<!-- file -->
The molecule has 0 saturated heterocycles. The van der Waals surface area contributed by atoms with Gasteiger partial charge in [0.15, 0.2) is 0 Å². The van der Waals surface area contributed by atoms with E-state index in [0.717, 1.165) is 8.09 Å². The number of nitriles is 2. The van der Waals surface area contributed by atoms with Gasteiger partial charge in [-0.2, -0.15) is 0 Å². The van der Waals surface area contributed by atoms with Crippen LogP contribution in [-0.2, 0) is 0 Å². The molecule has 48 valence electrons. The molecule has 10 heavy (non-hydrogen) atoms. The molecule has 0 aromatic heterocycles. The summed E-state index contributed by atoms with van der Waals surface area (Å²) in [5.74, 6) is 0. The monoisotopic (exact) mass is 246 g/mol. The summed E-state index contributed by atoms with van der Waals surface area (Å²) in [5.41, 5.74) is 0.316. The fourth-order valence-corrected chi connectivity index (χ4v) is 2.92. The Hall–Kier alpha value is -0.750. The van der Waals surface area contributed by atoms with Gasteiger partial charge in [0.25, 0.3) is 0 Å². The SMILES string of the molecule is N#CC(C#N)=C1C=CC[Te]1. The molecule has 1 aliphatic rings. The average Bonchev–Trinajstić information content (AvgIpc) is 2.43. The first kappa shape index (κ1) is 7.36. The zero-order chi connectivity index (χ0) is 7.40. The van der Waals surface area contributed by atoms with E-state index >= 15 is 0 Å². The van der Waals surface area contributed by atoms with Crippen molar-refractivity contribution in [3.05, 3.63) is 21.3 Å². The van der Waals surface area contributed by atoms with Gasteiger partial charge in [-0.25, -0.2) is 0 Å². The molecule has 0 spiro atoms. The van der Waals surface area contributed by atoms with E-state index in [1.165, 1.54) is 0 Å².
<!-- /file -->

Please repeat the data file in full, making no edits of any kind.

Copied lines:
The molecule has 0 saturated heterocycles. The van der Waals surface area contributed by atoms with Gasteiger partial charge in [0.15, 0.2) is 0 Å². The van der Waals surface area contributed by atoms with E-state index in [0.717, 1.165) is 8.09 Å². The number of nitriles is 2. The van der Waals surface area contributed by atoms with Gasteiger partial charge in [-0.2, -0.15) is 0 Å². The van der Waals surface area contributed by atoms with Crippen LogP contribution in [-0.2, 0) is 0 Å². The molecule has 48 valence electrons. The molecule has 10 heavy (non-hydrogen) atoms. The molecule has 0 aromatic heterocycles. The summed E-state index contributed by atoms with van der Waals surface area (Å²) in [5.74, 6) is 0. The monoisotopic (exact) mass is 246 g/mol. The summed E-state index contributed by atoms with van der Waals surface area (Å²) in [5.41, 5.74) is 0.316. The fourth-order valence-corrected chi connectivity index (χ4v) is 2.92. The Hall–Kier alpha value is -0.750. The van der Waals surface area contributed by atoms with Gasteiger partial charge in [0.25, 0.3) is 0 Å². The SMILES string of the molecule is N#CC(C#N)=C1C=CC[Te]1. The molecule has 1 aliphatic rings. The average Bonchev–Trinajstić information content (AvgIpc) is 2.43. The first kappa shape index (κ1) is 7.36. The zero-order chi connectivity index (χ0) is 7.40. The van der Waals surface area contributed by atoms with E-state index >= 15 is 0 Å². The van der Waals surface area contributed by atoms with Crippen molar-refractivity contribution in [3.05, 3.63) is 21.3 Å². The van der Waals surface area contributed by atoms with Gasteiger partial charge in [-0.25, -0.2) is 0 Å². The molecule has 0 spiro atoms. The van der Waals surface area contributed by atoms with E-state index in [1.165, 1.54) is 0 Å².